WATER MANAGEMENT AND PROTECTION
SHORELAND WATER QUALITY PROTECTION ACT
483-B:9 Minimum Shoreland Protection Standards.
I. The standards in this section are designed to minimize shoreland disturbance so as to protect the public waters, while still accommodating reasonable levels of development in the protected shoreland. Development outside the protected shoreland shall conform to local zoning and local ordinances and shall not be subject to standards established in this chapter.
II. Within the protected shoreland the following restrictions shall apply:
(a) The establishment or expansion of salt storage yards, automobile junk yards, and solid or hazardous waste facilities shall be prohibited.
(b) Primary structures shall be set back behind the primary building line which is 50 feet from the reference line.
(c) A water dependent structure, meaning one which is a dock, wharf, pier, breakwater, or other similar structure, or any part thereof, built over, on, or in the waters of the state, shall be constructed only as approved by the department, pursuant to RSA 482-A.
(d) No fertilizer shall be applied to vegetation or soils located within 25 feet of the reference line of any public water. Beyond 25 feet, slow or controlled release fertilizer, as defined by rules adopted by department, may be used.
III. Public water supply facilities, including water supply intakes, pipes, water treatment facilities, pump stations, and disinfection stations shall be permitted by the commissioner as necessary, consistent with the purposes of this chapter and other state law. Private water supply facilities shall not require a permit.
IV. The placement and expansion of public water and sewage treatment facilities shall be permitted by the commissioner as necessary, consistent with the purposes of this chapter and other state law.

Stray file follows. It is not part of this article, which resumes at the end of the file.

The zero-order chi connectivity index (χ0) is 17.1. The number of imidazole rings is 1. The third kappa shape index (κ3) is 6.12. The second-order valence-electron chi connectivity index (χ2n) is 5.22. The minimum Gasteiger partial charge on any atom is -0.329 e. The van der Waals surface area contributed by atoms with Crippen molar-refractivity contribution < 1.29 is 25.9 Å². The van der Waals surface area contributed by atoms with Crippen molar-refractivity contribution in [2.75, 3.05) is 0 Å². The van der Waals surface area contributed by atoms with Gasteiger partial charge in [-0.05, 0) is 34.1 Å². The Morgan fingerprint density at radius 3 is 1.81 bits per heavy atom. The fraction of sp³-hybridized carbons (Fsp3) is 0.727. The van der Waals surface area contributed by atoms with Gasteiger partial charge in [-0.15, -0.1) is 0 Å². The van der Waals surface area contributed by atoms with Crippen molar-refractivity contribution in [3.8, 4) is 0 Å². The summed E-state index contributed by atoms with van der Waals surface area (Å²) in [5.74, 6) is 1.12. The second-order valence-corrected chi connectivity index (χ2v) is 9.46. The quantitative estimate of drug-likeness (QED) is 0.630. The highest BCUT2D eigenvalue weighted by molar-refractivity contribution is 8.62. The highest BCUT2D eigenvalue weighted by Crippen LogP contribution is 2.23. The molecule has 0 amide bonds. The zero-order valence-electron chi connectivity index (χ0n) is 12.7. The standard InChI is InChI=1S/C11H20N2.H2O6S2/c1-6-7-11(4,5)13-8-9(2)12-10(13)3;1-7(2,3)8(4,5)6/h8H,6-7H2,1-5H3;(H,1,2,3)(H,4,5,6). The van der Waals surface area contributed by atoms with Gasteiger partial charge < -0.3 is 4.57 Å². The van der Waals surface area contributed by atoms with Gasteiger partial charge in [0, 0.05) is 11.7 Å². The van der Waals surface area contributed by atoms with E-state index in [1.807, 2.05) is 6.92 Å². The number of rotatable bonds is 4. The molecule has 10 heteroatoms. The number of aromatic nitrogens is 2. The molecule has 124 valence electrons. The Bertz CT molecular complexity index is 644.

IV-a. Hydro electric facilities, including, but not limited to, dams, dikes, penstocks, and powerhouses, shall be recognized as water dependent, and shall be permitted by the commissioner as necessary, consistent with the purposes of this chapter and other state law.
IV-b. Public utility lines and associated structures and facilities, public roads, and public water access facilities including boat ramps shall be permitted by the commissioner as necessary and consistent with the purposes of this chapter and other state law.
IV-c. An existing solid waste facility which is located within 250 feet of the reference line of public waters under this chapter may continue to operate under an existing permit, provided it does not cause degradation to an area in excess of that area under permit.
IV-d. No solid waste facility shall place solid waste within 250 feet of the reference line of public waters under this chapter except as expressly permitted under RSA 483-B:9, IV-c. However, any solid waste facility may be allowed, subject to permitting conditions under RSA 149-M:9, to erect accessory structures and conduct other activities consistent with the operation of the facility within 250 feet of the reference line of public waters under this chapter, such as filling, grading and installing monitoring wells and other drainage structures as is consistent with its solid waste permit as issued by the department of environmental services. Under no circumstances shall the toe of any slope encroach within 150 feet of the reference line.
V. The following minimum standards shall apply to areas and activities within the protected shoreland with the exception of forest management that is not associated with shoreland development or land conversion, and is conducted in compliance with RSA 227-J:9; forestry conducted by or under the direction of a water supplier for the purpose of managing a water supply watershed; and agriculture conducted in accordance with best management practices as required by RSA 483-B:3, III:
(a) Maintenance of a Waterfront Buffer.